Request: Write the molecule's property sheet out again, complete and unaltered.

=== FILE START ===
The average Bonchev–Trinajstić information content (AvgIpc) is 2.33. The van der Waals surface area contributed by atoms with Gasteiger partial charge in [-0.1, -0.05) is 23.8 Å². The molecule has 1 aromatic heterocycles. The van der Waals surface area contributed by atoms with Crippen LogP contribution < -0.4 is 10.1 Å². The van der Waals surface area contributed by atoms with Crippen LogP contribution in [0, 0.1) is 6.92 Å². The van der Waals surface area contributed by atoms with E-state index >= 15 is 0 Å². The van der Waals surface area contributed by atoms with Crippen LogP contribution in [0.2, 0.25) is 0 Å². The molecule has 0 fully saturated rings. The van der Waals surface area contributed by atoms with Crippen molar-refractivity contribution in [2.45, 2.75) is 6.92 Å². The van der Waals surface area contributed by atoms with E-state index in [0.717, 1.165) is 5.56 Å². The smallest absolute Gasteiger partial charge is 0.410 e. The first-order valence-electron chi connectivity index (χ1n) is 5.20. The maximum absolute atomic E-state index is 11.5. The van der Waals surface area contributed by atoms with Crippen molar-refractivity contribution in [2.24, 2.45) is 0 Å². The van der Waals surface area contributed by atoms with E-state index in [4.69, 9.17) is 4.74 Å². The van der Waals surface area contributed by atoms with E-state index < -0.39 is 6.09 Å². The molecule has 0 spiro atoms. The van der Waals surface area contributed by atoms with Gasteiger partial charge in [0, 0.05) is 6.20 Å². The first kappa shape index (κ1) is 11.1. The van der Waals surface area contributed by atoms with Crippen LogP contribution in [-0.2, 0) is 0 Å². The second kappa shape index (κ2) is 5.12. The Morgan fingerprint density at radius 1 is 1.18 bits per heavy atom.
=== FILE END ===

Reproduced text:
The average Bonchev–Trinajstić information content (AvgIpc) is 2.33. The van der Waals surface area contributed by atoms with Gasteiger partial charge in [-0.1, -0.05) is 23.8 Å². The molecule has 1 aromatic heterocycles. The van der Waals surface area contributed by atoms with Crippen LogP contribution < -0.4 is 10.1 Å². The van der Waals surface area contributed by atoms with Crippen LogP contribution in [0, 0.1) is 6.92 Å². The van der Waals surface area contributed by atoms with E-state index >= 15 is 0 Å². The van der Waals surface area contributed by atoms with Crippen LogP contribution in [0.2, 0.25) is 0 Å². The molecule has 0 fully saturated rings. The van der Waals surface area contributed by atoms with Crippen molar-refractivity contribution in [2.45, 2.75) is 6.92 Å². The van der Waals surface area contributed by atoms with E-state index in [0.717, 1.165) is 5.56 Å². The smallest absolute Gasteiger partial charge is 0.410 e. The first-order valence-electron chi connectivity index (χ1n) is 5.20. The maximum absolute atomic E-state index is 11.5. The van der Waals surface area contributed by atoms with Crippen molar-refractivity contribution in [2.24, 2.45) is 0 Å². The van der Waals surface area contributed by atoms with E-state index in [4.69, 9.17) is 4.74 Å². The van der Waals surface area contributed by atoms with E-state index < -0.39 is 6.09 Å². The molecule has 0 spiro atoms. The van der Waals surface area contributed by atoms with Gasteiger partial charge in [0, 0.05) is 6.20 Å². The first kappa shape index (κ1) is 11.1. The van der Waals surface area contributed by atoms with Crippen LogP contribution in [-0.2, 0) is 0 Å². The second kappa shape index (κ2) is 5.12. The Morgan fingerprint density at radius 1 is 1.18 bits per heavy atom.